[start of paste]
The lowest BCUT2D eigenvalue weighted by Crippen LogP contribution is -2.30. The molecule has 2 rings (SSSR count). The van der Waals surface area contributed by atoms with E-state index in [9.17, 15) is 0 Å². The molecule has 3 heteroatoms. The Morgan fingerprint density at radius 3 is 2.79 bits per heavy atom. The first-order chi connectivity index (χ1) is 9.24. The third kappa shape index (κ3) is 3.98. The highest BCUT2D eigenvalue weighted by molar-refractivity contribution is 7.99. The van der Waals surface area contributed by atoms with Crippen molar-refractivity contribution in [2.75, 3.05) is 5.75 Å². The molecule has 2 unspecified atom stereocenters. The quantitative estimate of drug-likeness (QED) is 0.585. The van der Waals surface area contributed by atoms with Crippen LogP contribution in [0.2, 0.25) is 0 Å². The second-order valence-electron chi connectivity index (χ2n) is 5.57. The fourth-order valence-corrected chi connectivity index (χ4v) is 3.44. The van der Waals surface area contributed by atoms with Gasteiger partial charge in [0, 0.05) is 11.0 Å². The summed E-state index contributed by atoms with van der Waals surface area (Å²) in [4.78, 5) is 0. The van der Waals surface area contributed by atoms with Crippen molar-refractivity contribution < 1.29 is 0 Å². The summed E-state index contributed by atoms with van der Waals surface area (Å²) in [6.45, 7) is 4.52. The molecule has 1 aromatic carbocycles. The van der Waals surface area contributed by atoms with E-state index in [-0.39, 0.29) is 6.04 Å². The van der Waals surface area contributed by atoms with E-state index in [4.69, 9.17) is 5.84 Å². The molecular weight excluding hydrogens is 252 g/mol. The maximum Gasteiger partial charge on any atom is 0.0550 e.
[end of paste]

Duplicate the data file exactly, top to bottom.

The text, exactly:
The lowest BCUT2D eigenvalue weighted by Crippen LogP contribution is -2.30. The molecule has 2 rings (SSSR count). The van der Waals surface area contributed by atoms with E-state index in [9.17, 15) is 0 Å². The molecule has 3 heteroatoms. The Morgan fingerprint density at radius 3 is 2.79 bits per heavy atom. The first-order chi connectivity index (χ1) is 9.24. The third kappa shape index (κ3) is 3.98. The highest BCUT2D eigenvalue weighted by molar-refractivity contribution is 7.99. The van der Waals surface area contributed by atoms with Crippen molar-refractivity contribution in [2.75, 3.05) is 5.75 Å². The molecule has 2 unspecified atom stereocenters. The quantitative estimate of drug-likeness (QED) is 0.585. The van der Waals surface area contributed by atoms with Crippen LogP contribution in [0.2, 0.25) is 0 Å². The second-order valence-electron chi connectivity index (χ2n) is 5.57. The fourth-order valence-corrected chi connectivity index (χ4v) is 3.44. The van der Waals surface area contributed by atoms with Gasteiger partial charge in [0, 0.05) is 11.0 Å². The summed E-state index contributed by atoms with van der Waals surface area (Å²) in [4.78, 5) is 0. The van der Waals surface area contributed by atoms with Crippen molar-refractivity contribution < 1.29 is 0 Å². The summed E-state index contributed by atoms with van der Waals surface area (Å²) in [6.45, 7) is 4.52. The molecule has 1 aromatic carbocycles. The van der Waals surface area contributed by atoms with E-state index in [-0.39, 0.29) is 6.04 Å². The van der Waals surface area contributed by atoms with E-state index in [4.69, 9.17) is 5.84 Å². The molecular weight excluding hydrogens is 252 g/mol. The maximum Gasteiger partial charge on any atom is 0.0550 e.